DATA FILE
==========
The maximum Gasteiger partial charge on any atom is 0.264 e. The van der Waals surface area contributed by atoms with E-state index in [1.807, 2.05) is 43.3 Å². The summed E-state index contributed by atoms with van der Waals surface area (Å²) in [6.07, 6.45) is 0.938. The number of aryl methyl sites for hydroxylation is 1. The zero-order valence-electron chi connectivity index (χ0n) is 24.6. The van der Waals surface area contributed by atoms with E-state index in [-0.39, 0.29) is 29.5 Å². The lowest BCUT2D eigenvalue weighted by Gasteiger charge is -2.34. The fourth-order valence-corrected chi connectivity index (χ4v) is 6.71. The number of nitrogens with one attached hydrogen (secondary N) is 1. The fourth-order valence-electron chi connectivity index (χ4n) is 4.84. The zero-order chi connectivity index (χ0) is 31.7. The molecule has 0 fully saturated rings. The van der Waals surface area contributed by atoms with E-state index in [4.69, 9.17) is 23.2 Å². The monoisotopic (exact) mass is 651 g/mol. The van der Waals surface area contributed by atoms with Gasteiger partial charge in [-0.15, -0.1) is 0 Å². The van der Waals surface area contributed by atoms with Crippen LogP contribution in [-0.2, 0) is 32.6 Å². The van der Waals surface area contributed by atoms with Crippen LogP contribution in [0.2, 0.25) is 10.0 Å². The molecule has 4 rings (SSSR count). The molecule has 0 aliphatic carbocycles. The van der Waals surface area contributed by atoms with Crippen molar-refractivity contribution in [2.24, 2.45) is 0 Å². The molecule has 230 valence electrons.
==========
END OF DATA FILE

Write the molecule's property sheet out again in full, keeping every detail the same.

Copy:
The maximum Gasteiger partial charge on any atom is 0.264 e. The van der Waals surface area contributed by atoms with E-state index in [1.807, 2.05) is 43.3 Å². The summed E-state index contributed by atoms with van der Waals surface area (Å²) in [6.07, 6.45) is 0.938. The number of aryl methyl sites for hydroxylation is 1. The zero-order valence-electron chi connectivity index (χ0n) is 24.6. The van der Waals surface area contributed by atoms with E-state index in [-0.39, 0.29) is 29.5 Å². The lowest BCUT2D eigenvalue weighted by Gasteiger charge is -2.34. The fourth-order valence-corrected chi connectivity index (χ4v) is 6.71. The number of nitrogens with one attached hydrogen (secondary N) is 1. The fourth-order valence-electron chi connectivity index (χ4n) is 4.84. The zero-order chi connectivity index (χ0) is 31.7. The molecule has 0 fully saturated rings. The van der Waals surface area contributed by atoms with E-state index in [4.69, 9.17) is 23.2 Å². The monoisotopic (exact) mass is 651 g/mol. The van der Waals surface area contributed by atoms with Gasteiger partial charge in [-0.15, -0.1) is 0 Å². The van der Waals surface area contributed by atoms with Crippen LogP contribution in [-0.2, 0) is 32.6 Å². The van der Waals surface area contributed by atoms with Crippen LogP contribution in [0.2, 0.25) is 10.0 Å². The molecule has 4 rings (SSSR count). The molecule has 0 aliphatic carbocycles. The van der Waals surface area contributed by atoms with Crippen molar-refractivity contribution in [2.24, 2.45) is 0 Å². The molecule has 230 valence electrons.